To date, I am still on edge until I see her appear in the driveway. My heart skips a "whew beat" that - again - she's arrived home safely to me.

Help! For the LOVE of Books! Voracious Reader won't (can't?) listen!

I am soliciting advice from fellow cyber parents today.

I have a problem with my 9-year old daughter, and if this is the most difficult challenge that I ever face in raising her, I will call myself a lucky woman.

Last week she received her 4th grade report card, and it was filled with amazing grades and complimentary comments from her teacher, except for one area. My daughter needs to work on her listening skills. She often needs to ask her teacher to repeat instructions. This is due to the fact that she is a voracious reader and she often has difficulty in pulling herself out of the story that she is deep (deep, deep, deep!) down into.

Let me back up and insert some history regarding past report cards and listening skills.

First grade: Daughter didn't listen to directions given by her teacher, because she was reading, and was asked to put her head down on the desk as a punishment.

Second grade: Concerns were expressed by her teacher that it was often difficult to bring daughter back to reality after reading time had ended.

Third grade: Daughter was reading in class when she wasn't supposed to be and the teacher told her to erase a "star" in her notebook. (This is a "bad thing" for those of you not familiar with this punishment method.)

Which leads us to 4th grade and the note on her report card. She has a lot of history in this non-listening arena, and I can attest to the fact that the same thing happens at home. If she is reading, I often have to say her name three times before receiving a response from her. Each time, when she looks up at me, her eyes are vacant, and I can see her trying to pull herself back into real life, while she is still digesting what she just read.

I have no ideas on how to remedy this situation. Any ideas? anyone?

Monday, November 17, 2008

Inner child vs Outer Adult

My daughter and I recently attended a local "Got Milk" event in Madison.

We arrived early for the festivities, which is a rare occurrence for us. The milk folks gave us each a carton of chocolate milk, a canvas bag of goodies and a chocolate milk mustache sticker to wear. Of course, I donned a mustache, too, as I am completely in touch with my inner child. (It's just the "outer adult" that I have issues with!)

We plopped ourselves on a couch that was decorated with orange and black balloons. Daughter was having a blast bopping the balloons about and asked if I wanted to join in her game.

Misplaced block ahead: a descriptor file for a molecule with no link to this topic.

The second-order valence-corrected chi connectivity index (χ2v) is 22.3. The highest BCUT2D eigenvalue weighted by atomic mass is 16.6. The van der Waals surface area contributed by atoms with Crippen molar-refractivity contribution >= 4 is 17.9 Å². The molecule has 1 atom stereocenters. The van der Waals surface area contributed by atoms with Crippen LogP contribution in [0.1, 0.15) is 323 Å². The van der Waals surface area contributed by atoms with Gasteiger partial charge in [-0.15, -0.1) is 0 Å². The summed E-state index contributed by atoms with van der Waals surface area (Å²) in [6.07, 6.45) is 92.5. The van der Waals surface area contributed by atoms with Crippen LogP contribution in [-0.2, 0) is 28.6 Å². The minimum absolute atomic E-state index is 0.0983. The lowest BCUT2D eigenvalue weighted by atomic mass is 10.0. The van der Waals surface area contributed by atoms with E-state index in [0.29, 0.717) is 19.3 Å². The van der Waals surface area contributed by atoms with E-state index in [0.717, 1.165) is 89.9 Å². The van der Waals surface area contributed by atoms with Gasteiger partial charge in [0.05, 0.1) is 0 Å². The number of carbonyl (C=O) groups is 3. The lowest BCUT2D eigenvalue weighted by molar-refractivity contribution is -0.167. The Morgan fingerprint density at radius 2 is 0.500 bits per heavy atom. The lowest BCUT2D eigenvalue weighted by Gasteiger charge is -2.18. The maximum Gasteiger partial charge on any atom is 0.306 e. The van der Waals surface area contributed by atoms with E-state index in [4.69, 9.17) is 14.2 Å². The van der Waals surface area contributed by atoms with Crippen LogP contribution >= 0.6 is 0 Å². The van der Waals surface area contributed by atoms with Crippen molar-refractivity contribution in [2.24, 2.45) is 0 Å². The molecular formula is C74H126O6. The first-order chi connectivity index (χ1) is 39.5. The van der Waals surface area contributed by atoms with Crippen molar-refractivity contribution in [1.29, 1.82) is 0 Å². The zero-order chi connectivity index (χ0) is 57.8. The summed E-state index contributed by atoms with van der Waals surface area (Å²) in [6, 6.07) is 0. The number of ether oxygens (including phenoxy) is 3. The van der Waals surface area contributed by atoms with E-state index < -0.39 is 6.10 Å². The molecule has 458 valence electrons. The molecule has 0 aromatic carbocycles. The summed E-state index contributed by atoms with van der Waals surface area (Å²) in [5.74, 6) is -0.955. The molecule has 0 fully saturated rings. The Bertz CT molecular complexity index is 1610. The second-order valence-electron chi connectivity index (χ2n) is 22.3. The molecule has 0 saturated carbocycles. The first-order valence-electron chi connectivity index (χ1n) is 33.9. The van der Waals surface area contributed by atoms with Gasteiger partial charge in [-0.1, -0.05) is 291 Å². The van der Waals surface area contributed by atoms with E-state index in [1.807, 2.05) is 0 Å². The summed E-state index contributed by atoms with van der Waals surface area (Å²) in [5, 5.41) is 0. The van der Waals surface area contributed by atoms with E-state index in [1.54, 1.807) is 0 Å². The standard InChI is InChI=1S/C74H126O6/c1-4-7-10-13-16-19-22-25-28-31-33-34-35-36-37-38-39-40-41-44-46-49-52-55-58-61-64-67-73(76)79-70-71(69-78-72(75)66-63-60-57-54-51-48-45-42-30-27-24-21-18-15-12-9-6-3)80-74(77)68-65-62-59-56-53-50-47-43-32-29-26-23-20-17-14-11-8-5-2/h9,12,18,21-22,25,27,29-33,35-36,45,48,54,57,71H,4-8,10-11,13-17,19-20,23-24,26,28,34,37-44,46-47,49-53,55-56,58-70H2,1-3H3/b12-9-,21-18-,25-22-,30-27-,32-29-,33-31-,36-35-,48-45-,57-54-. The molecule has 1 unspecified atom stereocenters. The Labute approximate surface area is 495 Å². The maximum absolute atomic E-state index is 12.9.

"No, I don't think that I should."

"Why," she asked.

Why not indeed. "Well, I guess that I should be the responsible adult," I replied.

She raised her eyebrows and her eyes went directly to the chocolate milk mustache sticker on my upper lip. And, she asked, "Since WHEN?"
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Friday, November 14, 2008

Baking - Burnt to Perfection

I love to bake. With this love of baking comes a certain amount of pyrotechnics.

Sometimes in my more-is-always-better-exuberance, I tend to overfill pie pans, muffin tins, and other bakeware. This tends to result in batter drips burning onto the bottom of the oven. After completion of the baking cycle, I usually flip on the self-clean oven feature to take care of this smelly side-effect.

Due to the high oven temperature to perform the oven's self-cleaning, sometimes, (okay, often) a small fire starts on the bottom crusty portion of the oven. The first time this occurred, I flipped out. My daughter then wigged out because of my own screaming. Fortunately, the oven door locks automatically, or I probably would have opened the oven and given the fire more oxygen.

A few days ago, I made monkey bread. I let it rise too high before baking and sure enough, the juices creeped over the pan's edge and super-glued to the bottom of the oven. Apparently, fires in my kitchen have become very commonplace, because my daughter walked by, and her only comment was, "Just like in the olden days...cooking over an open fire." I'm not sure where she gets this sarcastic wit. :)